French airline head supports Covid 'travel passes'

The head of the International Air Traffic Association says mandatory testing and ‘health passports’ will improve passenger numbers, rather than enforced vaccination

30 November 2020
Passengers seated on a plane. French CEO says Covid tests, not vaccine, will save air travelHealth passports will verify that travellers have been tested at a verified testing centre before they travel
By Joanna York

In an interview with news source Ouest France, Alexandre de Juniac, head of the International Air Transport Association (IATA) discussed plans for a “health passport” for travellers to be released in January, and said he did not think mandatory vaccination for passengers was necessary.

Figures from IATA show the number of global air passengers fell to 1.8 billion in 2020, down 60.5% from 4.5 billion passengers in 2019. With 2.8 billion passengers expected in 2021, the group does not expect traffic to return to former levels until 2024.  

When asked whether he thought vaccination against Covid-19 would help increase air traffic travel, Mr de Juniac said he thought testing was a better option. “Testing really must become mandatory. I am not for mandatory vaccination. There are many reasons to be optimistic when governments can use testing to reopen borders,” he said.

This comes as CEO of Australian airline Qantas has said testing will be mandatory for passengers.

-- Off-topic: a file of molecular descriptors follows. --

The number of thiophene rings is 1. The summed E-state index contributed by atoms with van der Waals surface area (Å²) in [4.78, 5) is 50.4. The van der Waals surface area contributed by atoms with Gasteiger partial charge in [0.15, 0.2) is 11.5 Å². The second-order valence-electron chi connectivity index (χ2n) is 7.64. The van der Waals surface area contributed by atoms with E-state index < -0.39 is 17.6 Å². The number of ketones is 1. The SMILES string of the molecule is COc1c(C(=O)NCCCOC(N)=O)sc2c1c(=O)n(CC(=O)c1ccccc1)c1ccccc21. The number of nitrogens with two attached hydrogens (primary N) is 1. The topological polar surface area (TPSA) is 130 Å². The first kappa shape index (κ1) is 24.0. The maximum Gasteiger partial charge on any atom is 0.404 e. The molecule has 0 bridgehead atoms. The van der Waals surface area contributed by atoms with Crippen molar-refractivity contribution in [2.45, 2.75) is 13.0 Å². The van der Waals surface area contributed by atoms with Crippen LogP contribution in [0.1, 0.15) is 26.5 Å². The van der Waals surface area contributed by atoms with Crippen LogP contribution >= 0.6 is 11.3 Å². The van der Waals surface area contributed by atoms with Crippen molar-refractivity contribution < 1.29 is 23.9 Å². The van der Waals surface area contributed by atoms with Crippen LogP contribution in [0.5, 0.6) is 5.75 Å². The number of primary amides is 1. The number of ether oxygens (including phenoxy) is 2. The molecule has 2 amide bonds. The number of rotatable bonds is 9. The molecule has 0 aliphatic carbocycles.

Health passports to be released in January 

He added that health passports called “travel passes”, to be released in January, would help verify the Covid testing process. The passes would rely on test results from verified testing centres to give travellers an official bill of clean health, meaning they could travel. 

He said: “[Travel passes] are based on our Timatic system which gives complete information on required travel documents for each passenger for international journeys, in every country. Travel passes will put together this data with a list of certified testing centred in each country.”

Mr de Juniac said that while government support for the air travel sector around the world had been strong, recent falls in traffic needed to be covered by an extra US $80 billion (€66.7 billion).

He predicted that with measures such as testing, health passports and vaccination in place, domestic flights would be the first kind of air travel to see a rise in passenger numbers, with intercontinental and business travel taking longer to recover. 

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